The core differentiation involving an official penalty charge issued by the establishment and a parking charge issued by a private company is that there is naught in criminal law to support a penalty or fine for parking on private land. For that reason they shouldn't be described as penalties or fines, although countless parking operators will label their notices a Parking Charge Notice, which handily also abbreviates to PCN (what a coincidence!).

In issuing a Parking Charge Notice, the parking operator is relying on the law of contract to make an application for costs. The quantity they ask for is to compensate for you breaching the contract you formed when you parked on the land in question. According to the Citizen's Advice Bureau, this rate ought to be rational and in line with the loss suffered by the business, even though extreme charges are common. This is not a criminal matter despite any impression given to the contrary by the operator.

The operator has no right to get back a parking charge from you without first taking you to court, so if you deem there has been an oversight and you should not have been issued a ticket, you may wish to dispute the charge with the parking company as soon as possible. You should ask them to make available proof of their case against you. If you fail to reach an agreement with them, then, as with all civil matters, it is up to the parking company to confirm their argument in court, but it is advisable to seek advice from the CAB or a solicitor before things get to this point. Bear in mind that the parking operator has to corroborate its case on the balance of probabilities.

It is also important to note that, as things presently stand, the driver of the vehicle is the only person who can enter into a contract with the proprietor. Consequently if you were not the person driving you may wish to inform the parking company of this straight away. Just because you are the registered keeper of the vehicle, you are under no legal obligation to impart the parking operator with any further information, as you would be with the police. In particular you do not have to identify the driver or supply his or her name and address.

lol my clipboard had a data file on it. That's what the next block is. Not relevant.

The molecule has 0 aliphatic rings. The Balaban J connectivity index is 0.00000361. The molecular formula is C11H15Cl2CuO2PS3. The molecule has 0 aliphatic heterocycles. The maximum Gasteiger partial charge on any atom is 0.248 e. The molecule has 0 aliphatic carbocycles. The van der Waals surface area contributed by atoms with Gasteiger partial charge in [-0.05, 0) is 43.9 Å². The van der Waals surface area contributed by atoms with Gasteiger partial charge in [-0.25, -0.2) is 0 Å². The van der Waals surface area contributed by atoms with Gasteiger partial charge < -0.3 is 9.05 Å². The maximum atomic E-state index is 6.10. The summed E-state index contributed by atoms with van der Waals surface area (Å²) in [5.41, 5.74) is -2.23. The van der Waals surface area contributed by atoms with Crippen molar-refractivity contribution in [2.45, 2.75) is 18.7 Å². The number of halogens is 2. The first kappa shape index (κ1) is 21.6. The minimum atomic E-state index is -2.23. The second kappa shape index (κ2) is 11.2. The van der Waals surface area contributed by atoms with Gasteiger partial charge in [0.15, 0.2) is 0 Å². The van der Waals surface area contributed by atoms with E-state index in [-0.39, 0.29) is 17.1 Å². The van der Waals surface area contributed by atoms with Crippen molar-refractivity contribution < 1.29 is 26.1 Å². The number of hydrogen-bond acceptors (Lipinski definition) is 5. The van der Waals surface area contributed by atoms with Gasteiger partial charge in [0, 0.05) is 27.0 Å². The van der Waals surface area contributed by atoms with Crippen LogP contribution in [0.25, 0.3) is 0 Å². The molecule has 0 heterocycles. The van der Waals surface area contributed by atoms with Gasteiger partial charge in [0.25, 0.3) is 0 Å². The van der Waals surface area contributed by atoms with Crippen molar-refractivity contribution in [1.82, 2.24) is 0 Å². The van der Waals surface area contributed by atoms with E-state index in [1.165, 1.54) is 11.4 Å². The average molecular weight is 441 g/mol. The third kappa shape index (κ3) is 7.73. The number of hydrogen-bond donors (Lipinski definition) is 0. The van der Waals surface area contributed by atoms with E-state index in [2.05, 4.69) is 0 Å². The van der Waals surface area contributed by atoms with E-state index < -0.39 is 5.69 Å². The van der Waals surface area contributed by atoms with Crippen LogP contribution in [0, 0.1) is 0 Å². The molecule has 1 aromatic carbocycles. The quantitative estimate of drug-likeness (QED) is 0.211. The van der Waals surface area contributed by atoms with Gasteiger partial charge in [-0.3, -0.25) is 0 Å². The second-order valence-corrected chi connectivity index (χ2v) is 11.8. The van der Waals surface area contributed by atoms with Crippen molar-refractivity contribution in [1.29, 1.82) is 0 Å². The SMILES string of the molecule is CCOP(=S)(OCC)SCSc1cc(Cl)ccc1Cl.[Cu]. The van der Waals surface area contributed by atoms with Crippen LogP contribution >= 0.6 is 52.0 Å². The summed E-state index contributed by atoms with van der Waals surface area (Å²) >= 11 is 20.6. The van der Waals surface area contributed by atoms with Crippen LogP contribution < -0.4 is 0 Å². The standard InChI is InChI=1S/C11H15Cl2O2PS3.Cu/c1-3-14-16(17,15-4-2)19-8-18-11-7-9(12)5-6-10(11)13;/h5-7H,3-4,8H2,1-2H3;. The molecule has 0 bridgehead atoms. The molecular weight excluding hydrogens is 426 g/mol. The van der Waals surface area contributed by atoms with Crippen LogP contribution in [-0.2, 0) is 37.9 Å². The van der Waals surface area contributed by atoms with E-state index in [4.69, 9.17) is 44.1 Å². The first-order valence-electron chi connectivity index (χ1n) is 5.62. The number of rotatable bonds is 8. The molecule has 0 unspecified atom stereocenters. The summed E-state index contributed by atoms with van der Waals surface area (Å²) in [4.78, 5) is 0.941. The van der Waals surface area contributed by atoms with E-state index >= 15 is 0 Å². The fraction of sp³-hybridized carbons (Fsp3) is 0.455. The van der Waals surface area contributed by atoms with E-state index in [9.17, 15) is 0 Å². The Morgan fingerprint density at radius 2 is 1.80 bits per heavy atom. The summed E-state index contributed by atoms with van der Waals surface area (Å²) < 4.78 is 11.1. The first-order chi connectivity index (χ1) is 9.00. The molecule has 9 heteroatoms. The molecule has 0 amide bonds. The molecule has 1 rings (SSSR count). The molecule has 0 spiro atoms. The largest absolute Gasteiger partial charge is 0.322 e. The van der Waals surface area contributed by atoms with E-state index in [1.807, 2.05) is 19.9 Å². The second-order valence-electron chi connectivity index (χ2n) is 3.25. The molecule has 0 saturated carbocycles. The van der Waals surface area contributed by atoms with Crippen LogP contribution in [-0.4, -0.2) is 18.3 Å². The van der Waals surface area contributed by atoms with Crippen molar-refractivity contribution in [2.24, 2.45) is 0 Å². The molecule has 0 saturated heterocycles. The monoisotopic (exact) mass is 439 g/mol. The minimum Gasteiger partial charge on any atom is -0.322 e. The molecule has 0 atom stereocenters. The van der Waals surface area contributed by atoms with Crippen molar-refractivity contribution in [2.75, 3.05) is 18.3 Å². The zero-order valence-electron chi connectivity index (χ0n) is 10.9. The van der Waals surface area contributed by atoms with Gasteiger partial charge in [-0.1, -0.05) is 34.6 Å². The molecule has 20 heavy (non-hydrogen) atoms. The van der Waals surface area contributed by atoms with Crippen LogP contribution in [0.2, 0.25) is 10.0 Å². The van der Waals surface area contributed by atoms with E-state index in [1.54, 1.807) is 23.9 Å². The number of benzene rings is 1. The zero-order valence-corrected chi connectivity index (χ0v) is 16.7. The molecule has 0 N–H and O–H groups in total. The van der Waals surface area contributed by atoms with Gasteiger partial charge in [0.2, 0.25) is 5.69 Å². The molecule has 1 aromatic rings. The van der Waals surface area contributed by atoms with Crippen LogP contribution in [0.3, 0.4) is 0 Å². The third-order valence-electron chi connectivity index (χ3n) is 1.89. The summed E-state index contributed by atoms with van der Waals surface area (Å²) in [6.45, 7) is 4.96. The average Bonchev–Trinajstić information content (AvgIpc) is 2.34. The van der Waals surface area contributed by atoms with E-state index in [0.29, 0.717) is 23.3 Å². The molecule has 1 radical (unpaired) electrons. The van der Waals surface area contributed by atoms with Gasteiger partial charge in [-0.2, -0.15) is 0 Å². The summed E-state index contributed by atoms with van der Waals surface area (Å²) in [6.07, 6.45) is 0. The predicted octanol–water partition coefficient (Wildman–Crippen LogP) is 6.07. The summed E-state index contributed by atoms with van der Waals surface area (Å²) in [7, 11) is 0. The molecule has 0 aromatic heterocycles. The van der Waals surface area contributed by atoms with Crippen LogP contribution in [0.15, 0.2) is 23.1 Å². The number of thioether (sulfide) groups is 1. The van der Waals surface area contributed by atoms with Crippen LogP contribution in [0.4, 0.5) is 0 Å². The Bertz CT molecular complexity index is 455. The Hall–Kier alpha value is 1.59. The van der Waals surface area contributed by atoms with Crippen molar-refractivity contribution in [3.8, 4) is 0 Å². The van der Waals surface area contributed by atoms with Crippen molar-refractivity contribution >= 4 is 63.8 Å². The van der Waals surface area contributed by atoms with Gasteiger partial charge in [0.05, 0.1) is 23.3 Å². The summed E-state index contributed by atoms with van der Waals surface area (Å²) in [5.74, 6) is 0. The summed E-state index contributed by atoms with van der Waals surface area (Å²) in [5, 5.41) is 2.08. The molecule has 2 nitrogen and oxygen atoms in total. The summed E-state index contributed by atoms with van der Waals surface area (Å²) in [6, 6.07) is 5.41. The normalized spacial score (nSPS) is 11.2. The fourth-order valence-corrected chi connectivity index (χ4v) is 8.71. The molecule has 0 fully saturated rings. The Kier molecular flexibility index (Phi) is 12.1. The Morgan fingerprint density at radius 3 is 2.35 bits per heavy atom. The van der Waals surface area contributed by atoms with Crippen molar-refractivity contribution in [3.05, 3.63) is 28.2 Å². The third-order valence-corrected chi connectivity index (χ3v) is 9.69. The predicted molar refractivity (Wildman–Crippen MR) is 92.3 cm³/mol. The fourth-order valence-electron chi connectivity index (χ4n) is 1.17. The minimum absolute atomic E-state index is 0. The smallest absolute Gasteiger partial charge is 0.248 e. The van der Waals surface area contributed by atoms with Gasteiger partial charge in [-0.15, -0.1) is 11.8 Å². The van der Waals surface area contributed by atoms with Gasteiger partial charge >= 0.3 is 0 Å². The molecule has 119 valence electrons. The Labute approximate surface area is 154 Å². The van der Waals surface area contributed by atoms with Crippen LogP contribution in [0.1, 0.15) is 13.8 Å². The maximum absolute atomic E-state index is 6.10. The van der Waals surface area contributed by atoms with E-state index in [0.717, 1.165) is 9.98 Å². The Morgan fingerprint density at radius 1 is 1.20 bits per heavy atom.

Indeed if you are certain that you have not parked in contravention of the rules of the car park, you do not have to contact the parking company if you do not wish to do so as the obligation is on the parking company to corroborate its case. However you should let them know that you contest the notice as if not, you can be expecting a string of letters from the company itself, debt collectors and solicitors, all warning of court action. However, the reality is that extremely few cases ever reach court because of the difficulties the private company has in proving its case. Consequently, the letters usually stop. Even if a case does reach court, the company may have trouble convincing a judge that the charge is reasonable.

The bottom line is it is going to be very hard for these companies to show you are a guilty party in this. In 99.99% of cases the best thing to do is rip up the ticket and throw it away. We would advise not to contact the company (as you are handing them your details) or waste your time and money consulting a solicitor. Most of these companies do not provide proper signage - in other words they are straightforward to miss when you are busy thinking of all the things you want to purchase.